- Stop smoking. If you have trouble quitting, medical help is available.
- Get active. Exercising five or more times a week will reduce your stroke risk. Check with your primary care physician if you plan to start an exercise program.
- Eat well. Eating five daily servings of fruits and vegetables has been shown to reduce stroke risk by 30 percent. Watch your intake of sugar and carbohydrates, especially if you are diabetic.
- Alcohol. Drink in moderation.
- Use less salt. Too much salt is related to high blood pressure (hypertension). According to the World Health Organization (WHO), hypertension is responsible for 51 percent of all deaths globally from a stroke.
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State-of-the-Art Stroke Technology
Quickly diagnosing the type of stroke you are having and the correct treatment necessary can be crucial in saving your life. Our state-of-the-art technology provides doctors the latest imaging tools to pinpoint the location, type, and extent of stroke damage.
A CT scan is generally the first test a possible stroke patient is given upon arrival at our Emergency Department. It is quickly administered to distinguish the type of stroke the patient may be having. Low dose X-rays are used to produce two-dimensional, detailed sections of the brain.
Magnetic Resonance Imaging (MRI)
Magnetic resonance imaging is a painless advanced diagnostic test that provides a higher level of detail for precisely locating a stroke and determining the extent of stroke damage. The images the MRI produces are very useful to doctors when the stroke involves small blood vessels.
Magnetic Resonance Angiography (MRA)
Magnetic resonance angiography is similar to MRI. It also uses radio waves and magnetic fields to provide detailed images of the blood vessels in the brain and neck. With MRA imaging, specific areas of blockage can be identified.
Computed Tomography Angiography (CTA)
With CTA, three-dimensional X-ray views of blood vessels are studied. This test is sensitive for identifying aneurysms and other abnormalities of the blood vessels, which may cause major bleeding and stroke.
Carotid Duplex Scanning
With this technology, sound waves are bounced off blood vessels in the arteries of the neck to provide detailed information. Blockages in these carotid arteries are often diagnosed this way. This procedure is non-invasive and does not expose the patient to any radiation.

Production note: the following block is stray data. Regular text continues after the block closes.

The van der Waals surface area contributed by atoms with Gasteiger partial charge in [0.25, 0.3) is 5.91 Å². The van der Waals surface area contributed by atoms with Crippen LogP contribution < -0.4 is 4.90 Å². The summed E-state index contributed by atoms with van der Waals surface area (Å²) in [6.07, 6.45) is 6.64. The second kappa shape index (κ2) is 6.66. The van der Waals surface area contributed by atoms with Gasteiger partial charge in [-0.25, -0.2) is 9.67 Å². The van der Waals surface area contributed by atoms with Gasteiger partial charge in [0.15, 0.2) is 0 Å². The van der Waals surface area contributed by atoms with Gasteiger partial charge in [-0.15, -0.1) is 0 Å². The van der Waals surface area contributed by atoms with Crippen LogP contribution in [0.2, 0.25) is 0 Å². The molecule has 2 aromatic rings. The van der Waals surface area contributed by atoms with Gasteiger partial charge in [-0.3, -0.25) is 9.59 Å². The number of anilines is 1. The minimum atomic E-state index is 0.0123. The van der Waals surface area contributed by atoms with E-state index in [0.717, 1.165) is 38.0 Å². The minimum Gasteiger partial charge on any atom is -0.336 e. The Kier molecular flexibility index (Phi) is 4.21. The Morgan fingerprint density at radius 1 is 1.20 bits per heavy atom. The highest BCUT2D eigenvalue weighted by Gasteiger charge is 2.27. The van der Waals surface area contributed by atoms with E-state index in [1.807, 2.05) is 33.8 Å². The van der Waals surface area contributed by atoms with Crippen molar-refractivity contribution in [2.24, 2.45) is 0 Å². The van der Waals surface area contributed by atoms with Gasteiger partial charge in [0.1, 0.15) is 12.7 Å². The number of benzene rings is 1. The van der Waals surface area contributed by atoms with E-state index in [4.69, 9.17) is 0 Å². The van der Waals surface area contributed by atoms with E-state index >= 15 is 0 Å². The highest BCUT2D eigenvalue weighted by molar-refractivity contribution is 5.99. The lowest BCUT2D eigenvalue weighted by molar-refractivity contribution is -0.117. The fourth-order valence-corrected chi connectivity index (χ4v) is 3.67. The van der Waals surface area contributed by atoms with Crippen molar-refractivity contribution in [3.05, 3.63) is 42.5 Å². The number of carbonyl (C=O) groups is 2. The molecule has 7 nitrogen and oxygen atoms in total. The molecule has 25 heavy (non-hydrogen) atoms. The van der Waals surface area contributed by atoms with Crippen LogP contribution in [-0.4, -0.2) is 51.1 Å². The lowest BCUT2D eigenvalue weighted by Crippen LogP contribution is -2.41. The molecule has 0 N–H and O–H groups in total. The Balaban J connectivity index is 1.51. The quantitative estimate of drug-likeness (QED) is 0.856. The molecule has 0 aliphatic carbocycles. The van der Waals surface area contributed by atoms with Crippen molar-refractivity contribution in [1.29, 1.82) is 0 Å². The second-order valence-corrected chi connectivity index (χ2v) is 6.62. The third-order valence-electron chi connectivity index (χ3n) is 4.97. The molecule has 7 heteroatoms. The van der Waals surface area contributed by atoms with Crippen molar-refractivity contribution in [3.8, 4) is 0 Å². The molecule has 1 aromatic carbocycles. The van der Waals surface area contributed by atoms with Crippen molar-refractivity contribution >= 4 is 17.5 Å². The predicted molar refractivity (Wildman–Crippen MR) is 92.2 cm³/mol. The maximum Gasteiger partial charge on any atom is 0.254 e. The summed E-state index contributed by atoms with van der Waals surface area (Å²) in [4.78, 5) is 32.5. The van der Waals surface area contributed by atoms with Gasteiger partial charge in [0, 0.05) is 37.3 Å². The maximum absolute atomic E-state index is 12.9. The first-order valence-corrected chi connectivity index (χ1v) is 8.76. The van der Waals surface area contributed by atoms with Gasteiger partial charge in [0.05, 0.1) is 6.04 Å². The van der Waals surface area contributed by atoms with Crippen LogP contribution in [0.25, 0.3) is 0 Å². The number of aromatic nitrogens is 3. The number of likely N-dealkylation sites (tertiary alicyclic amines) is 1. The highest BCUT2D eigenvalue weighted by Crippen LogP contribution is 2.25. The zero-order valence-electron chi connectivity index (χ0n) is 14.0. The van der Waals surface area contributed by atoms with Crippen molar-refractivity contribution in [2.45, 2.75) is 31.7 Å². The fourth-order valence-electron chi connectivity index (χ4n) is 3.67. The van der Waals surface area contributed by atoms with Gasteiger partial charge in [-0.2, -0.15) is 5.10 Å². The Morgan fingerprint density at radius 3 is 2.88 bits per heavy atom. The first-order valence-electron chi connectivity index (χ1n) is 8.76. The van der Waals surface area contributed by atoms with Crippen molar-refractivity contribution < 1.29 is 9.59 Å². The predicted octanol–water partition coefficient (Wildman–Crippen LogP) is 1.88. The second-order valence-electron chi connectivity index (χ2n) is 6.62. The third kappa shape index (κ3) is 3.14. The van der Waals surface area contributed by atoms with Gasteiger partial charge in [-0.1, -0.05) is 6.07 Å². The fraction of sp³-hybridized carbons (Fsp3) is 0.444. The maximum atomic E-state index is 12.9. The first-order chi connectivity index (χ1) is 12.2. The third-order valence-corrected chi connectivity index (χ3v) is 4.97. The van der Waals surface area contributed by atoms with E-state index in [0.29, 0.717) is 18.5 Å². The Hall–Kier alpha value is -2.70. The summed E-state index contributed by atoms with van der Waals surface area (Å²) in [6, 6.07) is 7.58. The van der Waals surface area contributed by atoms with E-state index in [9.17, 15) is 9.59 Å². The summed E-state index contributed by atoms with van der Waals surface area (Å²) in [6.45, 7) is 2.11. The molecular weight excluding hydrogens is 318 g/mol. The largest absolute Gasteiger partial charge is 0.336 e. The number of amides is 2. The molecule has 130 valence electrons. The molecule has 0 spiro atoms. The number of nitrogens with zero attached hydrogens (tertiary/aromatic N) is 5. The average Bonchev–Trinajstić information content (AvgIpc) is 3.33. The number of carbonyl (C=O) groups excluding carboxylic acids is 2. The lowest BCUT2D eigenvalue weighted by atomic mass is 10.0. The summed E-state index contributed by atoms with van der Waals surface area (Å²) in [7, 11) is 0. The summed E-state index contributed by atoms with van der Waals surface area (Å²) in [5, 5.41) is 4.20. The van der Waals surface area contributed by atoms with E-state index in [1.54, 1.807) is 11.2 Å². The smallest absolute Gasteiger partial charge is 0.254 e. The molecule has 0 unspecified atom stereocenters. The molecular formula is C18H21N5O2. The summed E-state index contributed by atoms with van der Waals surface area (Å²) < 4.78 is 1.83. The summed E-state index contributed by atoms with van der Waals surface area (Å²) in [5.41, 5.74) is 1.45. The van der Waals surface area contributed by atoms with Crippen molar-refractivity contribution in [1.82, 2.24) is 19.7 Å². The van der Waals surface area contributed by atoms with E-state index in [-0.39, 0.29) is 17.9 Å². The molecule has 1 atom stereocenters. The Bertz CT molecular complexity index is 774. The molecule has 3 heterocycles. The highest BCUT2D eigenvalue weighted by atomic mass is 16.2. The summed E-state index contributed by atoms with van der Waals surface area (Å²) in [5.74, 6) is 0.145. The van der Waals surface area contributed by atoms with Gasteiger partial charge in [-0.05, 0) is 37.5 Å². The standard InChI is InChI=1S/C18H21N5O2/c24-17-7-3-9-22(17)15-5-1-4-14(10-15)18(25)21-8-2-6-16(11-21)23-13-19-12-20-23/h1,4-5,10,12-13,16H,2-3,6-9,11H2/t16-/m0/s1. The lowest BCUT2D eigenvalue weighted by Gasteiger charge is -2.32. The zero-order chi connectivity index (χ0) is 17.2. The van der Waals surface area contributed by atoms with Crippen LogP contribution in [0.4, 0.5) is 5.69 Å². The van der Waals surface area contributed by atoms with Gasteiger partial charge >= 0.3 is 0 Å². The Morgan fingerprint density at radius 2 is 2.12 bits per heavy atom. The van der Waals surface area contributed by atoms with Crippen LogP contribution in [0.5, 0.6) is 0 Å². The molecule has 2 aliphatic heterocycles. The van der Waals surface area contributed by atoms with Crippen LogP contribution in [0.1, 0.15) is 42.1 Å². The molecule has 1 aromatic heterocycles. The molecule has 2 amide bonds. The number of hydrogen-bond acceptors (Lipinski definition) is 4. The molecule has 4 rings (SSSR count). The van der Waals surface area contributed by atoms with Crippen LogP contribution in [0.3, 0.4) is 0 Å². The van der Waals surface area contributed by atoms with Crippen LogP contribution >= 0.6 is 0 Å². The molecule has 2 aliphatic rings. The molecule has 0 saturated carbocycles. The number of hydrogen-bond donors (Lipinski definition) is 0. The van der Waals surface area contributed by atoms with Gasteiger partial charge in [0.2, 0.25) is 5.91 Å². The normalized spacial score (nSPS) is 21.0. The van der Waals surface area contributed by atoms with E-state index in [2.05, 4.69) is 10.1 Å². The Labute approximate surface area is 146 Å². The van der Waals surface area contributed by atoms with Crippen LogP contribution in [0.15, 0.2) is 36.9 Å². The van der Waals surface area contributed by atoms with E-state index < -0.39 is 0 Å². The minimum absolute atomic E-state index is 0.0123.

Transesophageal Echocardiography (TEE)
TEE is a test that checks for blood clots in your heart that can break loose and cause a stroke.
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Rehabilitation After a Stroke
After initial care, physical therapy may be necessary. Our rehabilitation staff includes occupational and physical therapists and speech therapists who specialize in stroke rehabilitation. Case managers are available to assist families with decision making, rehabilitation placement options, insurance questions, and arranging transportation after discharge.
Spiritual care can be an important part of healing and living as well. At your request, case managers will assist you with inviting local chaplains to the hospital. Your own minister, priest, rabbi or other spiritual support provider is always welcome to visit. HDH also sponsors a stroke support group.
After a stroke, messages to your muscles may be impaired. Actions which were once simple, like sitting, dressing or walking may be difficult or even require assistance. These mobility tasks will quite often need to be relearned with the help of skilled therapists who are experts in the mechanics of movement and overall mobility.
How Physical and Occupational Therapy Can Help You After a Stroke
Our physical therapists (PT) and occupational therapists (OT) will meet with each patient and develop a personalized care plan. Families are encouraged to actively participate in the rehabilitation after a loved one has had a stroke.